The topic of conditional access seems to be on everyone's lips right now. Good thing!
It is an important part of Zero Trust concepts, but what does it mean?
Zero Trust concepts
Let's look back for a moment. A directory, application & data, there was a time when everything was often inside a company, sometimes even a building. Securing this scenario meant being positioned against attacks "from the outside", having firewalls and secure access available. If you stayed within these boundaries, a domain user, for example, was trusted in principle.
Then came collaboration with other companies, came the cloud, and it is considered now insecure to trust a user, but where does that go?
Zero Trust means that it is no longer enough to log in as a user, and possibly with a second factor. There are other factors that can be used - such as device compliance, a specific source network (known or not), and so on. That can be combined with the actual user login of various methods.
Since there is no single product for "Zero Trust", but usually concepts that add up to a "big picture", I describe here only one possible part of the concept, namely authentication and then authorization to use resources.
Workspace ONE Access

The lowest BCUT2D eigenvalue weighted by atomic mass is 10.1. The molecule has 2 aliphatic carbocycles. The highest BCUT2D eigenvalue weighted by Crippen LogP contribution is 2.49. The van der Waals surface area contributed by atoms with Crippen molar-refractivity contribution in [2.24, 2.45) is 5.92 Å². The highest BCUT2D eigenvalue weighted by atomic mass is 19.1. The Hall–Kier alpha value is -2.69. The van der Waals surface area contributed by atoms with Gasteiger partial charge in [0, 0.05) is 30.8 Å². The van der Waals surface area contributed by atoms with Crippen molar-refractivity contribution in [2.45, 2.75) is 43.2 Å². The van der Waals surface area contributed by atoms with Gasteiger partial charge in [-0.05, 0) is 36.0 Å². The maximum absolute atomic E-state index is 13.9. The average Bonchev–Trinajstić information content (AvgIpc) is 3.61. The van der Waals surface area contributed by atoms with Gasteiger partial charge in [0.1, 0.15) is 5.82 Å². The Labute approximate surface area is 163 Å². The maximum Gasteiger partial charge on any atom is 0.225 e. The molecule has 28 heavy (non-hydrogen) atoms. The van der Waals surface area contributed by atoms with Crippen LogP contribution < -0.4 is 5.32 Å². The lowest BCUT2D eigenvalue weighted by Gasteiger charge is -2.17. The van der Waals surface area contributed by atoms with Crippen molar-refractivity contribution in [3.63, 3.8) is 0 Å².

This tool represents the hub for authentication of the Workspace ONE suite. It could be called “authentication broker”.
With Workspace ONE Access we get the ability to aggregate multiple IdP (Identity Provider) sources like Okta, Azure AD or Ping Identity as well as ADFS and Active Directory to use centrally for logon. There are a huge number of possible authentication methods to be as flexible as possible to get authorized to specific resources.
Workspace ONE Access also can act as an IdP itself, e.g. for logon to office applications. This makes it possible to use many different login methods, including device compliance from Workspace ONE UEM.
These methods can be used in a policy to allow certain user groups from known or unknown source networks and certain client applications (OS, browser) to log on using methods in a certain order and combination, or to prevent logon.
These configurations can be provided in different combinations, similar to a firewall pulls "the first matching" rule.
Each rule can be structured as follows:
In this case, the Workspace ONE App or Intelligent Hub, whether coming from internal or external, must log in using a combination of specific authentication methods, here combined with device compliance from Workspace ONE UEM.
What are the benefits?
- Arbitrary combination of logon methods.
- Configurable per application if required.
- Fallback methods are possible, e.g. in case someone does not have his smartcard at hand.
- Compliance rules from Workspace ONE UEM are very extensive.
Example Microsoft Office:
User opens Teams (Office Domain is more springy to Workspace ONE Access than IdP, therefore the rules there are valid)
Lt policy rule for browser (user agent of Teams app) the appropriate rule is applied, if necessary for a single user group, e.g. based on a certificate installed by UEM and the device compliance status then authentication is performed without the user having to do anything further.
If there is no certificate on the device, a fallback combination of methods can be applied. This not only maximizes capabilities, but significantly increases overall security.
I hope you were able to shed some light on what conditional access is with this article! Stay tuned for more information.